Philip V. Allingham 2014. [You may use this image without prior permission for any scholarly or educational purpose as long as you (1) credit the photographer and (2) link your document to this URL in a web document or cite the Victorian Web in a print one.]. Commentary by
The transparency covering the photo in the 1920 edition has the following text: “The Mellstock Bridge and Farmer Shiner's House. (The Bridge and Riverside House, Lower Bockhampton) Farmer Shiner's is one of the houses visited by the choir, and its prototype may be discovered in the house standing above the bridge at the bottom of the village of Lower Bockhampton, nowadays more enclosed than formerly. The choir, after leaving Farmer Shiner's, crossed Mellstock Bridge, going 'along an embowered path beside the Froom towards the church and vicarage.”
The reader encounters the prosperous curmudgeon Farmer Siner (originally "Shinar") as the village "quire" members make their rounds caroling on Christmas Eve. Whereas the previous households visited have welcomed the musicians with warm greeting, praise, and good cheer, the farmer scowls at the carolers from his bedroom window on the second story:
Farmer Shiner's was a queer lump of a house, standing at the corner of a lane that ran into the principal thoroughfare. The upper windows were much wider than they were high, and this feature, together with a broad bay-window where the door might have been expected, gave it by day the aspect of a human countenance turned askance, and wearing a sly and wicked leer. Tonight nothing was visible but the outline of the roof upon the sky. . . . .
They [the assembled musicians] had reached the end of the second verse, and the fiddlers were doing the up bow-stroke previously to pouring forth the opening chord of the third verse, when, without a light appearing or any signal being given a roaring voice exclaimed —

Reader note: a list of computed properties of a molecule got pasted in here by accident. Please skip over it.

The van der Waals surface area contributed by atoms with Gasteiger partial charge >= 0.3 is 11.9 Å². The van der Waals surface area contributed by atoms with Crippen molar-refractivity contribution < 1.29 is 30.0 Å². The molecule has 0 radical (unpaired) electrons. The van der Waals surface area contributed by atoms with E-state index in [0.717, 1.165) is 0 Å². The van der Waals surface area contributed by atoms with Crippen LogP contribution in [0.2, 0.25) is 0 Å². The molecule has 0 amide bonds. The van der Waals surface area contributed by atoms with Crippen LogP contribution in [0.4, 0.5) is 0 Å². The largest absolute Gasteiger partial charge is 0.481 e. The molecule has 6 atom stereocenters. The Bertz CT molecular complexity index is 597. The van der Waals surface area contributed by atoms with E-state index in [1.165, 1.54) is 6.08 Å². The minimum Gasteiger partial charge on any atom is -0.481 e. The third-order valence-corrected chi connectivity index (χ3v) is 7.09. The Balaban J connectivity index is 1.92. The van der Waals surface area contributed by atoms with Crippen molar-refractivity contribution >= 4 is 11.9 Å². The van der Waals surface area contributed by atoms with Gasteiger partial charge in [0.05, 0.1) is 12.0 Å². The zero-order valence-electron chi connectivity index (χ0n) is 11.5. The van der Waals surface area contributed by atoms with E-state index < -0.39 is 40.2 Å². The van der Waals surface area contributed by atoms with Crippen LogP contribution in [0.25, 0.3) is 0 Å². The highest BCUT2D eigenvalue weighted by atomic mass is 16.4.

'Shut up, woll 'ee! Don't make your blaring row here! A feller wi' a headache enough to split his skull likes a quiet night!'
Slam went the window. [Part the First, "Winter," Chapter Five, "The Listeners."]
Sarah Bird Wright notes that, perhaps based on this incident, Farmer Shiner incites Parson Maybold to replace the Mellstock "Quire" with an organ, to be played by their mutual love-interest, Fancy Day.
The bridge at Lower Bockhampton bears two interesting "warning" signs dating from the early nineteenth century. The first has to do with the load the bridge will sustain, the second with the punishment that will be visited upon vandals:
[Click on these images for larger pictures.]
"Frontispiece." Under The Greenwood Tree or The Mellstock Quire — A Rural Painting of the Dutch School by Thomas Hardy. The Anniversary Edition. New York and London: Harper & Brothers, n. d. . Vol. 7.
Pinion, F. B. A Hardy Companion: A Guide to the Works of Thomas Hardy and Their Background. Trowbridge, Wiltshire, and Basingstoke: Macmillan, 1968, rpt. 1984.
Wright, Sarah Bird. Thomas Hardy A to Z: The Essential Reference to His Life and Work. New York: Facts On File, 2002.
Last modified 4 July 2014